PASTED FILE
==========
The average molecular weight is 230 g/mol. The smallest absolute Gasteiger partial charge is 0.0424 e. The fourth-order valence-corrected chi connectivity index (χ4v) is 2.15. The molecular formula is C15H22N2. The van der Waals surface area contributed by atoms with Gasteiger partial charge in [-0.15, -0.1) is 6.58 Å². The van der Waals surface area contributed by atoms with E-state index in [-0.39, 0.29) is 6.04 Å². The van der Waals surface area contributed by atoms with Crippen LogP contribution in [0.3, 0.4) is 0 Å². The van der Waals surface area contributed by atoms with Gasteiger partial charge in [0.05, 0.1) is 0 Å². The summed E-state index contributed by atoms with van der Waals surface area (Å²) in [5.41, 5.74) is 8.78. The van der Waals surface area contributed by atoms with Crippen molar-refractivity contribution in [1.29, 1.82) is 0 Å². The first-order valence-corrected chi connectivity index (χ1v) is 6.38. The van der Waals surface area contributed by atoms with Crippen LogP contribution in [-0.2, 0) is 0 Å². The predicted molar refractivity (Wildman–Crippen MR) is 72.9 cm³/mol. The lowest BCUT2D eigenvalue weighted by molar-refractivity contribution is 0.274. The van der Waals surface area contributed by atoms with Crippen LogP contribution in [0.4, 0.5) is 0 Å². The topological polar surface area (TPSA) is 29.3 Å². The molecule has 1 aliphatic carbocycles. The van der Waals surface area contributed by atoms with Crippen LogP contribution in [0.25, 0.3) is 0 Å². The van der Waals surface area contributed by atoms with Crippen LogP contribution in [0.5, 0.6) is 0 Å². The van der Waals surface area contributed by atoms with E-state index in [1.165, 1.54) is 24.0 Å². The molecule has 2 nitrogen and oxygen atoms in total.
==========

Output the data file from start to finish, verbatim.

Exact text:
The average molecular weight is 230 g/mol. The smallest absolute Gasteiger partial charge is 0.0424 e. The fourth-order valence-corrected chi connectivity index (χ4v) is 2.15. The molecular formula is C15H22N2. The van der Waals surface area contributed by atoms with Gasteiger partial charge in [-0.15, -0.1) is 6.58 Å². The van der Waals surface area contributed by atoms with E-state index in [-0.39, 0.29) is 6.04 Å². The van der Waals surface area contributed by atoms with Crippen LogP contribution in [0.3, 0.4) is 0 Å². The van der Waals surface area contributed by atoms with Gasteiger partial charge in [0.05, 0.1) is 0 Å². The summed E-state index contributed by atoms with van der Waals surface area (Å²) in [5.41, 5.74) is 8.78. The van der Waals surface area contributed by atoms with Crippen molar-refractivity contribution in [1.29, 1.82) is 0 Å². The first-order valence-corrected chi connectivity index (χ1v) is 6.38. The van der Waals surface area contributed by atoms with Crippen LogP contribution in [-0.2, 0) is 0 Å². The predicted molar refractivity (Wildman–Crippen MR) is 72.9 cm³/mol. The lowest BCUT2D eigenvalue weighted by molar-refractivity contribution is 0.274. The van der Waals surface area contributed by atoms with Crippen LogP contribution in [0.4, 0.5) is 0 Å². The topological polar surface area (TPSA) is 29.3 Å². The molecule has 1 aliphatic carbocycles. The van der Waals surface area contributed by atoms with Crippen LogP contribution in [0.25, 0.3) is 0 Å². The van der Waals surface area contributed by atoms with Crippen LogP contribution in [0.5, 0.6) is 0 Å². The van der Waals surface area contributed by atoms with E-state index in [1.165, 1.54) is 24.0 Å². The molecule has 2 nitrogen and oxygen atoms in total.